Groundwater salinity levels are rising in the Shepparton district.CATHY WALKER November 15, 2012 4:05am
Salinity levels in the Shepparton Irrigation Area are on the rise and could impact severely on agricultural production, even with average rainfall over the next 12 months.
Then, in Shepparton East and Ardmona for example, pear and apple trees died when the high watertable meant there was salty water in their root zones.
Recently, Goulburn Broken Catchment Management Authority used public groundwater pumps for winter salt disposal in the SIA — the first time in more than a decade the pumping has been needed.
The authority’s sustainable irrigation manager Carl Walters said operation of the pumps in winter was a key aspect of managing salinity risk to irrigated land, and was done in liaison with the Victorian Government and the Murray-Darling Basin Authority.
He explained that agreed ‘‘triggers’’ such as the watertable level and Murray River conditions had to collide before the pumps discharged water into streams and channels.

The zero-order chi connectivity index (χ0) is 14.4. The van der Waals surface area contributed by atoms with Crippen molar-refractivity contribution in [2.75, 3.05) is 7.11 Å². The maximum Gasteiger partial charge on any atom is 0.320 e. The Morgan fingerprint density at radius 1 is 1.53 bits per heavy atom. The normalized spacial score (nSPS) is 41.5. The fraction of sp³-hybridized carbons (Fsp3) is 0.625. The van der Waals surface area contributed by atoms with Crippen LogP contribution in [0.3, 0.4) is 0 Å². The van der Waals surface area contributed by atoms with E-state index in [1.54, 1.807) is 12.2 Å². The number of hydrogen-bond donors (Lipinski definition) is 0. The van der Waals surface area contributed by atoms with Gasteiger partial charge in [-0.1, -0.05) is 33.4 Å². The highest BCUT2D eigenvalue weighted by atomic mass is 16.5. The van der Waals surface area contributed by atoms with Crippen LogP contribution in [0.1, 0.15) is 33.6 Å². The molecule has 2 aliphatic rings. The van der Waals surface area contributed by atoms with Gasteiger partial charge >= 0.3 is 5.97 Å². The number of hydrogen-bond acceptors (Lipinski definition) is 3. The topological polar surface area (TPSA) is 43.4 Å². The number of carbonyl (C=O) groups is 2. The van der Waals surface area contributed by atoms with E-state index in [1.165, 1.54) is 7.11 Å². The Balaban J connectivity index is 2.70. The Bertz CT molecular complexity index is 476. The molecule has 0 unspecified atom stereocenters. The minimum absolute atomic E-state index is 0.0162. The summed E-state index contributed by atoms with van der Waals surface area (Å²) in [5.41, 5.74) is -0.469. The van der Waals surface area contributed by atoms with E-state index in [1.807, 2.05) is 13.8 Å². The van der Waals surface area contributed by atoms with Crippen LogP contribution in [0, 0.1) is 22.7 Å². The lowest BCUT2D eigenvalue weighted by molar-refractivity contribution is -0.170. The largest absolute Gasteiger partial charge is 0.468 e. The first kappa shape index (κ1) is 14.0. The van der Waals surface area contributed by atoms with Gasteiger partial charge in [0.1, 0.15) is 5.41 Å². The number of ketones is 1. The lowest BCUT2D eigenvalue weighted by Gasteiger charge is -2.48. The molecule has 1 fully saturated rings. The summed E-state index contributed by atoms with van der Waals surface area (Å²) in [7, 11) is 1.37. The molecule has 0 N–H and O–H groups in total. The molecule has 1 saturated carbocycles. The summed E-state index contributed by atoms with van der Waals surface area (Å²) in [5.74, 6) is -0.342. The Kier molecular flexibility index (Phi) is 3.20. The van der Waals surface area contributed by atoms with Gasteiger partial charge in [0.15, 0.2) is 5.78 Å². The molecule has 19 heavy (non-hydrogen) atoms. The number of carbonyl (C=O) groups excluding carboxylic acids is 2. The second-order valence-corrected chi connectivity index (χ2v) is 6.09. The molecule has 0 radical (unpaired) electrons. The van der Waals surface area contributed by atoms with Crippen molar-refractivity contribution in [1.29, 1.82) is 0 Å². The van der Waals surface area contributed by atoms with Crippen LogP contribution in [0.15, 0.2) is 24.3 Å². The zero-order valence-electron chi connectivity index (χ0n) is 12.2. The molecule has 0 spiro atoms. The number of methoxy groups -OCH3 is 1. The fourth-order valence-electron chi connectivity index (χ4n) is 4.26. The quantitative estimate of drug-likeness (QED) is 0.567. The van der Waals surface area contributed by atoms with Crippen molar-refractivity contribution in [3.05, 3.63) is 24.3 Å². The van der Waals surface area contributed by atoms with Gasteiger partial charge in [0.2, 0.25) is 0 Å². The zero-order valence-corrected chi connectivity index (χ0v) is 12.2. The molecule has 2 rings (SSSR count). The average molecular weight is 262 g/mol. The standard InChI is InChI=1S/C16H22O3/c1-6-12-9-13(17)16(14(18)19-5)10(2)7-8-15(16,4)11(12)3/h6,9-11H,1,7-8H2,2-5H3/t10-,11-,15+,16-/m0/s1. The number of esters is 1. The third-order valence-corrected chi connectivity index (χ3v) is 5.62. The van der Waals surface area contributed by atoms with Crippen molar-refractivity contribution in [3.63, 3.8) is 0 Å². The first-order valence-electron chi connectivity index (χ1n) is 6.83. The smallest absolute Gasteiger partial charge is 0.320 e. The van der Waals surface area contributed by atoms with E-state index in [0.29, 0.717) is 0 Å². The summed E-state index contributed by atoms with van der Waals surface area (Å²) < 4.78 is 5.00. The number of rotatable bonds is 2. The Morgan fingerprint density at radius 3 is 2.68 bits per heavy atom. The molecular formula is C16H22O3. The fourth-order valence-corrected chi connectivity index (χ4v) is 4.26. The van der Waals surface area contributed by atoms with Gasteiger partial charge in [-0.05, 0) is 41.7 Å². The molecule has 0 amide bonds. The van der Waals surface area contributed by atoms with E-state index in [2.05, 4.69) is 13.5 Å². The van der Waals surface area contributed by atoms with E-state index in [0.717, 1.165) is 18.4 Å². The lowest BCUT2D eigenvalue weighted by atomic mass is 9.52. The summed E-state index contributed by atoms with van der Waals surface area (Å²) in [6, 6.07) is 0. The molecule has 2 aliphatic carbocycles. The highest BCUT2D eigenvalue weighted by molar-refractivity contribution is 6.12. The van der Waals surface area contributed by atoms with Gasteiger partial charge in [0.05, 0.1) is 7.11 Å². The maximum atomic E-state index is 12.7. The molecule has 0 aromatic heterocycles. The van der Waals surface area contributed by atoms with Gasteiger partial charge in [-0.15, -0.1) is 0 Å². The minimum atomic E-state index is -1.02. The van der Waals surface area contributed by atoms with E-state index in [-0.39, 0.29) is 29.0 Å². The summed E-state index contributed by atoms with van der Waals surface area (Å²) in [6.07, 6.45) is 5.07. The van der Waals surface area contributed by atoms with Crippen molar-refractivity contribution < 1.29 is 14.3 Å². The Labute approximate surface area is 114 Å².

‘‘Salt disposal from the region’s public groundwater pumps to the Murray River is in accordance with strict guidelines to ensure no adverse downstream impacts,’’ Mr Walters said.
‘‘The long drought prevented pumping for salt disposal because river flows were below disposal trigger levels.
‘‘Fortunately the drought also reduced the need for pumping by lowering the watertable.’’
Mr Walters said the need to re-activate the groundwater pumping highlighted re-emergence of the salinity risk to productive agriculture and the importance of drainage to ensure irrigation in the Shepparton region was sustainable.
There are more than 900 groundwater pumps in the area, 800 in private hands that help with local salt impact mitigation. Of Goulburn-Murray Water’s 119 groundwater pumps, 69 discharge to G-MW’s water supply channels.
‘‘The Goulburn Broken CMA is keen to raise awareness of the re-emergence of salinity risk and has reinstalled watertable watch flags at key locations across the region,’’ Mr Walters said.
He said the watertable watch flags on test wells were widespread before the drought and were effective at highlighting salinity and drainage issues.
Now, he and GBCMA staff will closely monitor those wells through the region.
‘‘It took 10 years of drought for the watertable to drop 3
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